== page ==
The Successes and Failures of the Catholic Church
This week we will be discussing some of the catastrophic failures of the Catholic Church. Given the sensitive nature of some of the subject matter to be discussed, nobody is required to review these materials if they prefer not to do so. Nevertheless, if we as a church community are going to move past the heinous acts of clergy and church leaders, we need to face our failures, accept responsibility, make things right to the extent possible and take affirmative steps to prevent similar events in the future. We will also discuss the many good things the Catholic Church has done and continues to do for the world.
The most heinous of the Catholic Church's failings in recent history is the sexual abuse scandal which has impacted generations of children both nationally and internationally. This scandal gave rise to a Grand Jury Investigation in the State of Pennsylvania which revealed systemic abuse of children by priests and a church leadership that did little, if anything, to prevent it. Here is a link to the Grand Jury Report if you wish to read it, but I warn you, it is graphic. A brief summary of the Report can be found in this Washington Post article.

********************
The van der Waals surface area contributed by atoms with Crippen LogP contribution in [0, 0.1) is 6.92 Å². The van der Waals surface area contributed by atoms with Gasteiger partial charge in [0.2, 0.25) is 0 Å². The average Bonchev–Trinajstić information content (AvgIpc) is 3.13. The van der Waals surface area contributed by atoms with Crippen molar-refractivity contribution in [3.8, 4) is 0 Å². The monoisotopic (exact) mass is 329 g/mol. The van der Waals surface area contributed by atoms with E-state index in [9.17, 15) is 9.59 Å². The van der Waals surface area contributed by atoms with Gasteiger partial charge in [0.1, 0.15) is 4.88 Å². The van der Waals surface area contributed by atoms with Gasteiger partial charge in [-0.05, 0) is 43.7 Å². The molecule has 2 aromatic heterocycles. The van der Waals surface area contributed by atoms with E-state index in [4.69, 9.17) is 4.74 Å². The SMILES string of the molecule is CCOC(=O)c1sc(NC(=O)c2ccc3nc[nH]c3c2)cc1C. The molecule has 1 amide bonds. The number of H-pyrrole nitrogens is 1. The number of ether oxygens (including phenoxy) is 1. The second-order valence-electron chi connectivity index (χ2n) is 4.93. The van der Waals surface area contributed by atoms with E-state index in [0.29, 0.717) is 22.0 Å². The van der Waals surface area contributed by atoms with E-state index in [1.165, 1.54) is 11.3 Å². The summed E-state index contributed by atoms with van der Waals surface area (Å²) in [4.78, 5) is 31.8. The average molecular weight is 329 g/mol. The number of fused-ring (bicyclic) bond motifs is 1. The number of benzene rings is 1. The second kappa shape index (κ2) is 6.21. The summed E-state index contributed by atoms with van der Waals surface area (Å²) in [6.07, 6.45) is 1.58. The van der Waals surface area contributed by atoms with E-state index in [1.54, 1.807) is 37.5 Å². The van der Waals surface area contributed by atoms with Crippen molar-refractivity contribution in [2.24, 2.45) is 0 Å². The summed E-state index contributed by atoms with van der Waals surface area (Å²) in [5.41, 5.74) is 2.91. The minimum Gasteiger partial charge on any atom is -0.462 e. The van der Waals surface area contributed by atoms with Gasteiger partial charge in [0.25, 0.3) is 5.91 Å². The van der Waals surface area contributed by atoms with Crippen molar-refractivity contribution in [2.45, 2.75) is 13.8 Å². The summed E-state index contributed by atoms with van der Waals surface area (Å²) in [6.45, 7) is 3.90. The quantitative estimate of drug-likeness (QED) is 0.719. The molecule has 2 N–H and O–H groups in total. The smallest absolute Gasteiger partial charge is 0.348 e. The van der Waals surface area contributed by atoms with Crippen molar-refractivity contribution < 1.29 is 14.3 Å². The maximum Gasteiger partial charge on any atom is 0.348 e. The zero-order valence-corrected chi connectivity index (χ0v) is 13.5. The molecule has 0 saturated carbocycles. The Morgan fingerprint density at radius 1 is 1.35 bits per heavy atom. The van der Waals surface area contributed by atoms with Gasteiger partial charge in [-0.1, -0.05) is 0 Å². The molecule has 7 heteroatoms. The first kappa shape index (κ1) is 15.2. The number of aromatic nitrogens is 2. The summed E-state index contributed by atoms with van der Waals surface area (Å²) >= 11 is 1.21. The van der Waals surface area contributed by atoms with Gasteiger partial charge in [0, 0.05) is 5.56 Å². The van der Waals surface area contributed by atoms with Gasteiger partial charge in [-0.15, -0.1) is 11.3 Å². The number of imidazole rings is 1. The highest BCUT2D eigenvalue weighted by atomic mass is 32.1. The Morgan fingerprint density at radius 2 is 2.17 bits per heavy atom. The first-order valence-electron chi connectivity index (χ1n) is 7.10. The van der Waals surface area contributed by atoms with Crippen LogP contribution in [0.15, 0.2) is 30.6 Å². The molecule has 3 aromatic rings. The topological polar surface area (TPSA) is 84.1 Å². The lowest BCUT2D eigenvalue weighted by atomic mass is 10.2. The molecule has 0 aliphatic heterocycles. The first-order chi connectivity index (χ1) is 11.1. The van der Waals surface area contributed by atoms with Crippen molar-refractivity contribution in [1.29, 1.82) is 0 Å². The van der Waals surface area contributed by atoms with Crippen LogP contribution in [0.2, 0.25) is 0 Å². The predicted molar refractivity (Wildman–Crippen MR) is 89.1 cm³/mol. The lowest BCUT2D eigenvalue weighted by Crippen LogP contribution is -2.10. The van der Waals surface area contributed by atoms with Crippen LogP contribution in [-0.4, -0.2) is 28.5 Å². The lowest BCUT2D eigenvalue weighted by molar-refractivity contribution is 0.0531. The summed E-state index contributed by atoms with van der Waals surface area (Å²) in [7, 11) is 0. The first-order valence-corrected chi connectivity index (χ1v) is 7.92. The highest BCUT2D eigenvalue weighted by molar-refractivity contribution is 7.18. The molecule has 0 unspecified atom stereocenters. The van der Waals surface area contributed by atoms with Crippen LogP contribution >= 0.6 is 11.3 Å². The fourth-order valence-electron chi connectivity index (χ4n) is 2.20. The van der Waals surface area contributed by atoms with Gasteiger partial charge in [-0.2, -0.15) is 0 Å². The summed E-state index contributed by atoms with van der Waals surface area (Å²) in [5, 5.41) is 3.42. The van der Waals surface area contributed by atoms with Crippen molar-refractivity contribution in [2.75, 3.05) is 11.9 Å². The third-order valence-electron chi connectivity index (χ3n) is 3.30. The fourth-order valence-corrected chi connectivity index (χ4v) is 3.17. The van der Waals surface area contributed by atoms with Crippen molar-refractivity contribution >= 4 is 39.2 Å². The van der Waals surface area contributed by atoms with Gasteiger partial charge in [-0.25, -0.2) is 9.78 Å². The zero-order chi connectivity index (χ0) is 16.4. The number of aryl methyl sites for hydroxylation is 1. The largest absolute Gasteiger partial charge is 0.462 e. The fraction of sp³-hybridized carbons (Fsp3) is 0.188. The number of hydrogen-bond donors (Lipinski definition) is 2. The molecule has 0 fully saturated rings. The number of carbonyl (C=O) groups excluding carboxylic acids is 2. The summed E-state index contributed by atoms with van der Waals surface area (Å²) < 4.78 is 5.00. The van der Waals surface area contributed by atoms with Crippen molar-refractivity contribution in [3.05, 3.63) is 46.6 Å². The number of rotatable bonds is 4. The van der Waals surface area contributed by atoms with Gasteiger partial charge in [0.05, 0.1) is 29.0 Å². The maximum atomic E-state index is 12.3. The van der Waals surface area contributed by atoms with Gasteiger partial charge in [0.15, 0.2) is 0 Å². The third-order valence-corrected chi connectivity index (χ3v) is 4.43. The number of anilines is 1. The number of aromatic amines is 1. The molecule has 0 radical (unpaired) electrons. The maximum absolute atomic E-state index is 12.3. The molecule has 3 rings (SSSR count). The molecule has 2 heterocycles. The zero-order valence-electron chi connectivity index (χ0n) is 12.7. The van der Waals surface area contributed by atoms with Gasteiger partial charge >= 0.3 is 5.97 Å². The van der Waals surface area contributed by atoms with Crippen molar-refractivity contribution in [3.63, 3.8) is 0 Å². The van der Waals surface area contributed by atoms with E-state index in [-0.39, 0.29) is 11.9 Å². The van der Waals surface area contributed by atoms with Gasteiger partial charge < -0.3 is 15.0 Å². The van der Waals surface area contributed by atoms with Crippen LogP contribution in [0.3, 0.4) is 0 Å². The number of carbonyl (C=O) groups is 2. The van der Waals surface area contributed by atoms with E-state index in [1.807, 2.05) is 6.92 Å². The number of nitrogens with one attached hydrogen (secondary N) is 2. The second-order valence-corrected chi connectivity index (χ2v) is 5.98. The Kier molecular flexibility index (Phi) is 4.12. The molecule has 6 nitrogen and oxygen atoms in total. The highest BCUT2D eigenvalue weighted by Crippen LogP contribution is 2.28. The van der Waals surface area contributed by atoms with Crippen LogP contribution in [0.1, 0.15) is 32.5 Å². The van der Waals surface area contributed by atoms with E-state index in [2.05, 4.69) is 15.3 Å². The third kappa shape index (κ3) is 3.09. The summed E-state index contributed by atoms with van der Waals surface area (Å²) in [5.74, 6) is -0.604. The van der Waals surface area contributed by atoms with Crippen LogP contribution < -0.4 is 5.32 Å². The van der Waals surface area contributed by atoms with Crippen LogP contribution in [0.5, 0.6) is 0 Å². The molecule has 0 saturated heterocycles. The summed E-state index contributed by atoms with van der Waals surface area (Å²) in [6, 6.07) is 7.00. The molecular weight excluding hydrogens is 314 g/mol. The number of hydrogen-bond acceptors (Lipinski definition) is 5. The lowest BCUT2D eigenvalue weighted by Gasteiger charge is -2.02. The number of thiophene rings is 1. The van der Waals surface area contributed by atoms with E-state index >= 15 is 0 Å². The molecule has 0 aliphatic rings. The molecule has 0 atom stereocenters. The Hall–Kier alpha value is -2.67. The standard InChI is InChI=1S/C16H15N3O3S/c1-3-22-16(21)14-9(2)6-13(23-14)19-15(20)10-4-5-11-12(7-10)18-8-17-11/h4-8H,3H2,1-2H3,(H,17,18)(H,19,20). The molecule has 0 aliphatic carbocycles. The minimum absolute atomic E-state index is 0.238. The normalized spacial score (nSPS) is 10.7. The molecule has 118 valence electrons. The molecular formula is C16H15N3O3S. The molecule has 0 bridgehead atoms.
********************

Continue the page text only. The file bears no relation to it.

In 2002, the United States Conference of Catholic Bishops, met in Dallas, Texas, to develop protocols designed to protect children from abuse. It also included guidelines for reconciliation, healing, accountability, and prevention of future acts of abuse. Here is the most recent revision to what is known as The Dallas Charter.
When trying to comprehend such unbelievable conduct, I try to get the perspective of people I trust. Speaking for myself only, this would include Father Mike Schmitz and Bishop Robert Barron. I have included a helpful video clip from each which helped me understand how such events can occur in a church that places so much value on protecting the most vulnerable members of society.
As sad and disheartening as the Church's conduct has been with regard to the sexual abuse scandal, we must not forget that the Church, just like each one of us, should not be defined solely by its failings and we must remind ourselves that the Catholic Church has also helped billions of people over the past 2000 years in areas such as thought, education, healthcare, housing and employment. Here is an article which discusses some of the many success stories in which the Catholic Church played a central role. Below is a video showing you how much Catholic Charities in New York do for the poorest of the poor.